Michael Karman: The problem with Alex Ross

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some guy
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Michael Karman: The problem with Alex Ross

Post by some guy » Tue Oct 29, 2013 2:35 pm

I have no interest in derailing the Ross/Gergiev thread, but I had a lot of issues* with Ross's review, or at least the excerpt we were provided, part of which follows, with interruptions:
The Rachmaninoff program had the virtue of avoiding late-Romantic sentimentality. Gergiev caught the grim mood of the “Symphonic Dances,” the composer’s valedictory statement; the final movement, with its allusions to the Dies Irae, was propulsive, even brutal. Yet there was a deficit of singing warmth, and an almost total absence of charm.{/quote]OK, here's the thing. Pieces of music are not biography. Composers' biographies may be interesting. Composers' biographies may even illuminate certain pieces of the music they wrote. But those pieces are not biographical. They're music. A late piece is not necessarily valedictorial. It's just late. And so "grim" is all my grandmother's eye. And the "allusions to the Dies Irae"? Say, what? We're talking about Rachmaninoff, here. Who quoted the Dies Irae more often than any other composer ever. (And quite a few composers quoted it.)

But Gergiev caught the "grim" mood of the piece, with propulsiveness and brutality. OK. Not sure how all of those things together add up to anything coherent, but let it pass. It's the deficit of singing warmth and the absence of charm that caught my eye. However odd "propulsive" may seem as a way to catch a "grim" mood, singing warmth (if that even means anything) and charm simply don't enter into it. Warm and charmingly grim. Yes. Yes, I see.
The one fully worked-out interpretation was that of the Shostakovich Eighth, a sweat-inducing juggernaut that has long been a Gergiev signature. The hammering climaxes hit home; so, too, did those episodes of frozen lyricism which suggest a solitary figure wandering across the tundra.
I'm glad the hammering hit home. It's what hammering is all about. It either hits the nail on the head or it hits the nail on the head, if you get my drift. I'm very puzzled though by episodes of frozen lyricism also doing the hitting home thing. That can't be true.

I can't tell you how often I've listened to Shostakovich's Eighth, it being a favorite of mine. And I have never ever heard any frozen lyricism in it, certainly none that suggested a solitary figure wandering across the tundra. Perhaps none of the performances I've heard conveyed any frozen lyricism. That's entirely possible. Assuming, for the moment, that frozen lyricism is an actual thing. My theory? Ross is more a poet than a critic, at least in this passage. And a really bad poet at that.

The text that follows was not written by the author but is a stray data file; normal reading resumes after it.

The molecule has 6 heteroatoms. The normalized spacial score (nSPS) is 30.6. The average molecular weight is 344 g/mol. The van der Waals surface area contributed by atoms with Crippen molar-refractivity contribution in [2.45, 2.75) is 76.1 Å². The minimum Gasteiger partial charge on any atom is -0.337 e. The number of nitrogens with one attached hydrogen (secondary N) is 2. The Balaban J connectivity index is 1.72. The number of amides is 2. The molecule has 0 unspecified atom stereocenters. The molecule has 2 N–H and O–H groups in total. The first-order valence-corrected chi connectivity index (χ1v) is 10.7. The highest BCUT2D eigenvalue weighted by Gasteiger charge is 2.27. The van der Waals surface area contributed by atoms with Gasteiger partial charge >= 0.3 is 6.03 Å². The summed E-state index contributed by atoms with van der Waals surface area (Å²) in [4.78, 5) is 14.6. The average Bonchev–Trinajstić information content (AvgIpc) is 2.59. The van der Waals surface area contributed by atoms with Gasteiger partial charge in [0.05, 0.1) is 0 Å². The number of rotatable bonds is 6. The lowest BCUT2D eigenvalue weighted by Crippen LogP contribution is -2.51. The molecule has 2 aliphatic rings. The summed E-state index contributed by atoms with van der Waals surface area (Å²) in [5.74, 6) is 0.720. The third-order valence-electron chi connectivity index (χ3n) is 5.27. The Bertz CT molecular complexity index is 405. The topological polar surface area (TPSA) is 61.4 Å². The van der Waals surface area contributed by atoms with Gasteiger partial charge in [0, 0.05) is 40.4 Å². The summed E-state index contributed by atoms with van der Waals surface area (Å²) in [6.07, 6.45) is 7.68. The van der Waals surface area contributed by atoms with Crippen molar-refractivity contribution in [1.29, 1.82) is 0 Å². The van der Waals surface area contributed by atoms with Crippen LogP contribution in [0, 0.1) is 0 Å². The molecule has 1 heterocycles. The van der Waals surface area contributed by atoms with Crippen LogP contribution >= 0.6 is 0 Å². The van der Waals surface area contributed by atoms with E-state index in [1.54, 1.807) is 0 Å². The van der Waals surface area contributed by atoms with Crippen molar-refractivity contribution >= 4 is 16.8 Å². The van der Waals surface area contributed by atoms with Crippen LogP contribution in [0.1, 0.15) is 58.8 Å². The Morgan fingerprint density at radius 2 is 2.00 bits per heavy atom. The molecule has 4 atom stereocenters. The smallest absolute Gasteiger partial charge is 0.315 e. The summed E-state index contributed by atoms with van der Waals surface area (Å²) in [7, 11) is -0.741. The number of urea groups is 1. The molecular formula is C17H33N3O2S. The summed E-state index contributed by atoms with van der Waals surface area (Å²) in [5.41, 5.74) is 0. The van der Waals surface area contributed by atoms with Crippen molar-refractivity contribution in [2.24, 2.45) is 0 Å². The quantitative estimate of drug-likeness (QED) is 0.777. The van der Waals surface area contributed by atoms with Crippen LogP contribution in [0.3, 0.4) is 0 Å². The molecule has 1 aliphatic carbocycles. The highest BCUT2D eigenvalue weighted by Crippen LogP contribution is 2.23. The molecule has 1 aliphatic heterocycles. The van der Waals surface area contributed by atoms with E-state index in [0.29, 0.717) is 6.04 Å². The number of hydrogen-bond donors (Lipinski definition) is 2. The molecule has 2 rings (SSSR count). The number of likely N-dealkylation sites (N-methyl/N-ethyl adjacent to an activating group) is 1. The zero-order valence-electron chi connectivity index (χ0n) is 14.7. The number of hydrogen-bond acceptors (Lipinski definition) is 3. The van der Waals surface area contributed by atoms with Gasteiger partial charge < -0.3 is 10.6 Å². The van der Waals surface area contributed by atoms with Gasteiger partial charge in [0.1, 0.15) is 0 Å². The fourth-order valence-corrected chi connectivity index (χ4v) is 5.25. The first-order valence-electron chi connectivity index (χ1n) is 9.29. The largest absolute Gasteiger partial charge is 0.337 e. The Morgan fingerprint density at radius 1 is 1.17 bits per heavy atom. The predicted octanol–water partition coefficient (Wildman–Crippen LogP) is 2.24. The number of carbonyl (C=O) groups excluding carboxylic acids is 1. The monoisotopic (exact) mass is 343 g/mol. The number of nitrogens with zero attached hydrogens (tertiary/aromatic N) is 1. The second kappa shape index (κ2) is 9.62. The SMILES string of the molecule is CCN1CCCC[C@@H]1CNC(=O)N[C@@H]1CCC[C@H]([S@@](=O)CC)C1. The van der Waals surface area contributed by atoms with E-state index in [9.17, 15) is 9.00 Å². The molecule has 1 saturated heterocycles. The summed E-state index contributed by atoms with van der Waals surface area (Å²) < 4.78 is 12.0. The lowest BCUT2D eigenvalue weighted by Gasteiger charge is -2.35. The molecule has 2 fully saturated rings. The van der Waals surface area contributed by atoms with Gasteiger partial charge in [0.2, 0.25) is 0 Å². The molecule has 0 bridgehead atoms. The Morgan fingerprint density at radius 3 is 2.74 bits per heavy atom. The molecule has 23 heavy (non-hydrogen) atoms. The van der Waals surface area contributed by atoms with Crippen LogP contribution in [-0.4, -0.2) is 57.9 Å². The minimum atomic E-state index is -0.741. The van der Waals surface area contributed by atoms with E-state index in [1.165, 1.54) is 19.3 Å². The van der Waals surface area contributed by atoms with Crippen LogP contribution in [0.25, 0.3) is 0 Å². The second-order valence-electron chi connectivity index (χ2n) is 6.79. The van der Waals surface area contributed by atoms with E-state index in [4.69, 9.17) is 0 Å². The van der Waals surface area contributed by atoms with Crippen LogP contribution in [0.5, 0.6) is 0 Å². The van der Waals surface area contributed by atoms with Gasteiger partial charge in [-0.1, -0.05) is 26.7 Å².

Perhaps he was aware of that himself. In the next sentence, he's turned to psychology.
At the same time, this was the performance that left me with the greatest psychological unease—a kind of critical despair.
Yes. Despair. I can identify with that.
We have read many accounts of Shostakovich’s life under Stalin, his terror-stricken accommodations with the Soviet state. How should we react when this composer’s music is led by a conductor who has entered his own pact with authority, who has even spoken approvingly of the politics of fear? There is no clear answer to that question. We have all made our compromises with power; everywhere, the noblest artistic strivings are circumscribed by social conditions that make them look hypocritical and hollow. But the historical ironies surrounding Valery Gergiev are becoming uncomfortably intense.
There is no clear answer to that question. No duh! It's not a question that even has an answer. It's not a question that should ever have been asked. Alex Ross's own compromises with power (his admission) should so sweetly have led him to be more um charming.

Perhaps.

I don't get any sense from any of this that Ross listens to music. That leads me to conclude that he shouldn't be writing about it. No one gets to critique performers for not playing the music in such a way as to match any listener's use of music to produce private fantasies.

Nice though the fantasies may be.

Composers don't write what I want to hear. Conductors' interpretations don't match my private fantasies. The whole world is against me.

:)

*Gesundheit
"The public has got to stay in touch with the music of its time . . . for otherwise people will gradually come to mistrust music claimed to be the best."
--Viennese critic (1843)

Confusion is a word we have invented for an order which is not understood.
--Henry Miller

barney
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Re: Michael Karman: The problem with Alex Ross

Post by barney » Sun Nov 03, 2013 3:18 am

You may find Ross musically unsympathetic or tin-eared, but I think he has a right to feel concerned about Gergiev's conflicts. I have to say that,because I said something similar a while back. But artists are not immune from moral responsibility simply because they are artists. You have not suggested that, but it is a view out there, even if not widely shared.

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